Investing in the future of social care

Despite challenges in the sector, Anna Hart, partner at DAC Beachcroft and author of the recent Social Care: 2020 and Beyond report, explains that there are significant opportunities for investors


The social care sector has been under pressure for years: even before Covid-19, there were concerns about fragmented delivery of services, scarcity of funding, and extra pressure from an increase in demand for longer-term care. These issues were set against a shortage of people wanting to work in social care as a result of low wages and difficult working conditions, more recently Brexit, and limited career progression opportunities.

The pandemic has compounded these issues and heaped yet more cost onto social care providers as they continue to work within the usual regulatory requirements and CQC quality domains, whilst managing additional Covid-related operational risks: including increased costs for PPE and consumables, more staff training and support, as well as the longer-term costs of redesigning and rebuilding care services to address long-term infection control requirements.

A reassuring long-term view

But as highlighted by one of our report’s contributors, there are a number of long-term investors entering the social care market, including major insurance providers and pension funds. This is not only positive because they will bring with them financial and operational resources and encourage strong quality and governance standards across their investment portfolio, but it is illustrative of the strength of opportunity that exists within the sector – these investors are in it for the long haul and recognise the long term trajectory for growth. Institutional investors such as those mentioned will need to understand the significant operational and compliance risks and ensure the governance systems they implement are robust in maintaining high standards of quality and safety and generate positive relationships with the sector regulators to ensure their investments thrive over the long term.

This is hugely reassuring at a time of ‘existential crisis in social care’ – as described by one of the seven contributors to the report.

Having absorbed huge costs in the wake of the Covid-19 pandemic, investment, innovation and legislative change is needed now to ensure the sector survives.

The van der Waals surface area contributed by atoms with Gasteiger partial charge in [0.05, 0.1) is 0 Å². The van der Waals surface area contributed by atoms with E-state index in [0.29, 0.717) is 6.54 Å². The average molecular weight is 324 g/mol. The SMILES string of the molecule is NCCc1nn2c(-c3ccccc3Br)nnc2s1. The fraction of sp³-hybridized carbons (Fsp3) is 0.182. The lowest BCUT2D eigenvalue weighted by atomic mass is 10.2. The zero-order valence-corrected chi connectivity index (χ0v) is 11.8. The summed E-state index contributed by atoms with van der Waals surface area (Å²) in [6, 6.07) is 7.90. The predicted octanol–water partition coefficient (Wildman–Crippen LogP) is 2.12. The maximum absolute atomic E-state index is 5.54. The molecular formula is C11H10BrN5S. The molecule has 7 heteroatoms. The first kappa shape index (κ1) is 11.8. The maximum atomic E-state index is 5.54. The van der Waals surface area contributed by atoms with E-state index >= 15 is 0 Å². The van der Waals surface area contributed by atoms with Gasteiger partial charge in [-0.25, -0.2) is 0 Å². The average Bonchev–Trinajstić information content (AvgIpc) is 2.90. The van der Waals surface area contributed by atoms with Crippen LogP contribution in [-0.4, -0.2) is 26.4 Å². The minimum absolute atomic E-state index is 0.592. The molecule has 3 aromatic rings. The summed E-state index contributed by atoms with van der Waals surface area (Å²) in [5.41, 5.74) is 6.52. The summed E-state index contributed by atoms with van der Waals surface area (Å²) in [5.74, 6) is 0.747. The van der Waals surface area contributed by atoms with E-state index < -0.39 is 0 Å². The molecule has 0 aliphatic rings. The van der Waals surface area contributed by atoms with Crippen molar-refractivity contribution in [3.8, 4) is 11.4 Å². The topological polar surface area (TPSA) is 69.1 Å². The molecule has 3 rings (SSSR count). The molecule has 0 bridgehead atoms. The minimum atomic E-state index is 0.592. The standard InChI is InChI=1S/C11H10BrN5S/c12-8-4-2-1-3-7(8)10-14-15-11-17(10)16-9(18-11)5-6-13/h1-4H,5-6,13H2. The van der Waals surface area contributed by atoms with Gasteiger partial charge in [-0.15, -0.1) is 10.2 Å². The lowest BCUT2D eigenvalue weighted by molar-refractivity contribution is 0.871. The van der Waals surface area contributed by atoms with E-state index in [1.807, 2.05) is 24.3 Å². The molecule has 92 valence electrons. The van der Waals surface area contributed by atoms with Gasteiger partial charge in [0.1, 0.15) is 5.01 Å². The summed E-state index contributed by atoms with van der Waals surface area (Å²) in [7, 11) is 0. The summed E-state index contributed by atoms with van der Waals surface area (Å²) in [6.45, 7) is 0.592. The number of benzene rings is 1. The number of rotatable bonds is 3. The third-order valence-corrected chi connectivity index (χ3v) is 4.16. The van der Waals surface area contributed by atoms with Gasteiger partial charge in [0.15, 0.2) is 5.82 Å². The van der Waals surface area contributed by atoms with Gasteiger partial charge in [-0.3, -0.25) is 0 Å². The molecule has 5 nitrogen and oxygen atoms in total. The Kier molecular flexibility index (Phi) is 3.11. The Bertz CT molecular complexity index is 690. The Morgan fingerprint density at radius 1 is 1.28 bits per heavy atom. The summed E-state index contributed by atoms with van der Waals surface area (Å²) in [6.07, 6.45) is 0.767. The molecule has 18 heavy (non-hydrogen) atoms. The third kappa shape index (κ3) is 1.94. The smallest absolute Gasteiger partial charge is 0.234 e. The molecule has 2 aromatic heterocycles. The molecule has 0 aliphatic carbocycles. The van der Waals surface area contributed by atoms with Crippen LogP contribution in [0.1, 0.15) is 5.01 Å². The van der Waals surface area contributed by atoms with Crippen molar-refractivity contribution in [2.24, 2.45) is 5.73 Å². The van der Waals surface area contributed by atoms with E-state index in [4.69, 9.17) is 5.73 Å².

Investment opportunities

Another contributor to the report felt that all of the current pressure might mean some smaller care operators struggle to survive in the market, and therefore acquisition opportunities for organisations looking to grow their portfolio will be ripe.

There was a general feeling of optimism when it comes to investment opportunities, and that any effect on margins as a result of the increase in operational costs and reduced occupancy, will be short-term. Although some contributors also felt that any medium-term impacts from Covid-19 were more difficult to predict; including whether persistent rising costs will need to be passed on as fee increases or absorbed in some other way, particularly in relation to contributions currently paid from public funding, which is, of course, already stretched significantly as a result of pandemic spending.

While several of the contributors recognise that the sector has taken a hit in public perception as a result of press stories around infection management during the early part of the pandemic, there is an overarching sense in the sector that lockdown has exacerbated
many older peoples’ fear of loneliness and isolation, and some may now feel that this is the time to consider a lifestyle change and be part of a community, such as a residential home or retirement village.

In the UK there are still massive gaps in the level and type of services required to meet the full array of demands of an ageing population, but these gaps are the areas that bring the biggest investment opportunities – both in the traditional care home sector, as well as emerging sectors such as retirement villages.

Retirement villages are a model which currently represents just 0.6% of older person housing and care provision in the UK, compared to 6% in Australia.

To allow investment in these newer developments to flood through, the contributors did note that there needs to be changes to planning and leaseholder regulations. One particular contributor cites the government’s Leaseholder Enfranchisement report as an example, highlighting that this could have a negative impact on the retirement village sector because it has wrapped up retirement sector leasehold with the general leasehold sector, despite them being very different models.